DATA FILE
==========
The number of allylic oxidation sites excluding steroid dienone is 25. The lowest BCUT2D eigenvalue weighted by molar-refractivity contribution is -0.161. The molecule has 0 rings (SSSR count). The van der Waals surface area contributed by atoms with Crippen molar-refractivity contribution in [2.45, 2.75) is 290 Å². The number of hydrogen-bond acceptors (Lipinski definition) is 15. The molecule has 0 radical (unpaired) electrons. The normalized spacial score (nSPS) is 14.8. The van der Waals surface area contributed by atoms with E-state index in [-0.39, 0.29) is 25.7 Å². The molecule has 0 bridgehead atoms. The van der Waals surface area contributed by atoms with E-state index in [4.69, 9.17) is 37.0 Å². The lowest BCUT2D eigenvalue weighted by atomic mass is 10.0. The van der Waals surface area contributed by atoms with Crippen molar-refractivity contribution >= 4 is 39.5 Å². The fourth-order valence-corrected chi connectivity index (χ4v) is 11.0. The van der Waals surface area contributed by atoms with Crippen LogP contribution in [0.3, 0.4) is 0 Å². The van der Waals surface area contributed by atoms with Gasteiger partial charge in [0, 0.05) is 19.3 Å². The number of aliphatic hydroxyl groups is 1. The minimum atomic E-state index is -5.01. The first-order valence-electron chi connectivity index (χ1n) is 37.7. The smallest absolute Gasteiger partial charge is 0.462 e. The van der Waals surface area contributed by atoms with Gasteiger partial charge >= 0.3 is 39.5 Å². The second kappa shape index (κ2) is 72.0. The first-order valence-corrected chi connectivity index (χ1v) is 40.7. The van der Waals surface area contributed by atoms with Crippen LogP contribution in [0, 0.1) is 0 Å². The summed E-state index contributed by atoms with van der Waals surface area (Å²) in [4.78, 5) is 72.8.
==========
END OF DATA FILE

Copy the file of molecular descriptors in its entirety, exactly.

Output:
The number of allylic oxidation sites excluding steroid dienone is 25. The lowest BCUT2D eigenvalue weighted by molar-refractivity contribution is -0.161. The molecule has 0 rings (SSSR count). The van der Waals surface area contributed by atoms with Crippen molar-refractivity contribution in [2.45, 2.75) is 290 Å². The number of hydrogen-bond acceptors (Lipinski definition) is 15. The molecule has 0 radical (unpaired) electrons. The normalized spacial score (nSPS) is 14.8. The van der Waals surface area contributed by atoms with E-state index in [-0.39, 0.29) is 25.7 Å². The molecule has 0 bridgehead atoms. The van der Waals surface area contributed by atoms with E-state index in [4.69, 9.17) is 37.0 Å². The lowest BCUT2D eigenvalue weighted by atomic mass is 10.0. The van der Waals surface area contributed by atoms with Crippen molar-refractivity contribution >= 4 is 39.5 Å². The fourth-order valence-corrected chi connectivity index (χ4v) is 11.0. The van der Waals surface area contributed by atoms with Crippen LogP contribution in [0.3, 0.4) is 0 Å². The van der Waals surface area contributed by atoms with Gasteiger partial charge in [0, 0.05) is 19.3 Å². The number of aliphatic hydroxyl groups is 1. The minimum atomic E-state index is -5.01. The first-order valence-electron chi connectivity index (χ1n) is 37.7. The smallest absolute Gasteiger partial charge is 0.462 e. The van der Waals surface area contributed by atoms with Gasteiger partial charge >= 0.3 is 39.5 Å². The second kappa shape index (κ2) is 72.0. The first-order valence-corrected chi connectivity index (χ1v) is 40.7. The van der Waals surface area contributed by atoms with Crippen LogP contribution in [0, 0.1) is 0 Å². The summed E-state index contributed by atoms with van der Waals surface area (Å²) in [4.78, 5) is 72.8.